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This report is taken from PN Review 184, Volume 35 Number 2, November - December 2008.

Letter from Grasmere Adam O'Riordan

Heckberry, Solomon's Seal, Vagabond's Friend, Osmunda ferns: on my third night in Grasmere I sit out late with my neighbour, the custodian of Dove Cottage, and over a bottle of red wine I am taught the names of the flowers, herbs and plants in my little patch of garden. A breeze moves through the huge cherry tree and we are momentarily caught in the slow drift of a summer blossom-storm. It is 9.45 p.m. and there is still light enough to make out the swifts scrawling their names in the air.

I write from the beginning of my time at the Wordsworth Trust, the Centre for British Romanticism, where they annually appoint a poet-in-residence to honour Wordsworth's wish that 'Youthful poets, ... among these Hills / Will be my second self when I am gone', from a cottage that sits at the end of tiny cobbled lane in the hamlet of Town End - a peaceful huddle of low-slung slate buildings with wood smoke rising straight up from their chimneys.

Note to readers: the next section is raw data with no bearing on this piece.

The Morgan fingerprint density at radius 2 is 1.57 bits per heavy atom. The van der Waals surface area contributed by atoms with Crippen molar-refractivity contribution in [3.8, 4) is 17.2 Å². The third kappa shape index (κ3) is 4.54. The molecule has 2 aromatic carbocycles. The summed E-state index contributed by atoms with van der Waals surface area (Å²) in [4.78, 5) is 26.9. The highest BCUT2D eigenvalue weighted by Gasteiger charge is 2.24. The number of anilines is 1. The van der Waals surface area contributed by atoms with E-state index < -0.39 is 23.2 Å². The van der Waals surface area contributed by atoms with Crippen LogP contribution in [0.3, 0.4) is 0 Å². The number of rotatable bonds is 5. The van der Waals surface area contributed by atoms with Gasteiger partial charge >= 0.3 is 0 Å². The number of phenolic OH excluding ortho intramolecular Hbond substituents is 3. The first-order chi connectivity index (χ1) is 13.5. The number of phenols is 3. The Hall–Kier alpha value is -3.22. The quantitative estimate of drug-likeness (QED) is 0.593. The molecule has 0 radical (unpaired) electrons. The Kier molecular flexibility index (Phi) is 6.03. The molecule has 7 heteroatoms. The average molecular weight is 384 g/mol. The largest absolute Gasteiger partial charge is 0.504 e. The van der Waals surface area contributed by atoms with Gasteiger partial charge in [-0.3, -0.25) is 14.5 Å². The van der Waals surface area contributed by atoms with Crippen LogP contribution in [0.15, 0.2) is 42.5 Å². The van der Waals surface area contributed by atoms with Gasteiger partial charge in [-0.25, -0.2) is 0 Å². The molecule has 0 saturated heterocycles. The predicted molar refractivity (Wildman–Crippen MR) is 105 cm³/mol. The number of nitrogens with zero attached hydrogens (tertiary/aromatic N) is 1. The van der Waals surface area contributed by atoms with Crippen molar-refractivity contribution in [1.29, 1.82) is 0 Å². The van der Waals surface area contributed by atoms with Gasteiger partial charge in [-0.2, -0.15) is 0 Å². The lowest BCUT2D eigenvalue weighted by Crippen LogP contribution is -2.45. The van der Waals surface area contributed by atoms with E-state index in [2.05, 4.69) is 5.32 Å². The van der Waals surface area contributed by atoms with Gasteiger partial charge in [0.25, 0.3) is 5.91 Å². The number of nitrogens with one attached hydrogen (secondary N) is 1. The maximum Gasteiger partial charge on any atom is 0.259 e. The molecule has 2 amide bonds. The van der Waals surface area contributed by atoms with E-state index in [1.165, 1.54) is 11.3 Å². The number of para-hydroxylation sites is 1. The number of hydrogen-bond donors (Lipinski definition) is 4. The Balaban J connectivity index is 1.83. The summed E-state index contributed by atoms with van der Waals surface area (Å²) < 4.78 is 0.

The old 'Corpse Road' runs behind my house where the dead would be borne to consecrated ground, the route punctuated by 'coffin stones' where the bodies would be set to rest while the bearers took a break. Scratch the surface of almost anything here and you find a wonderful folklore at work; my favourite discovery so far, the 'corpse candles', eerie lights at ankle height that lit the coffin bearers' passage. The hunch is that ...


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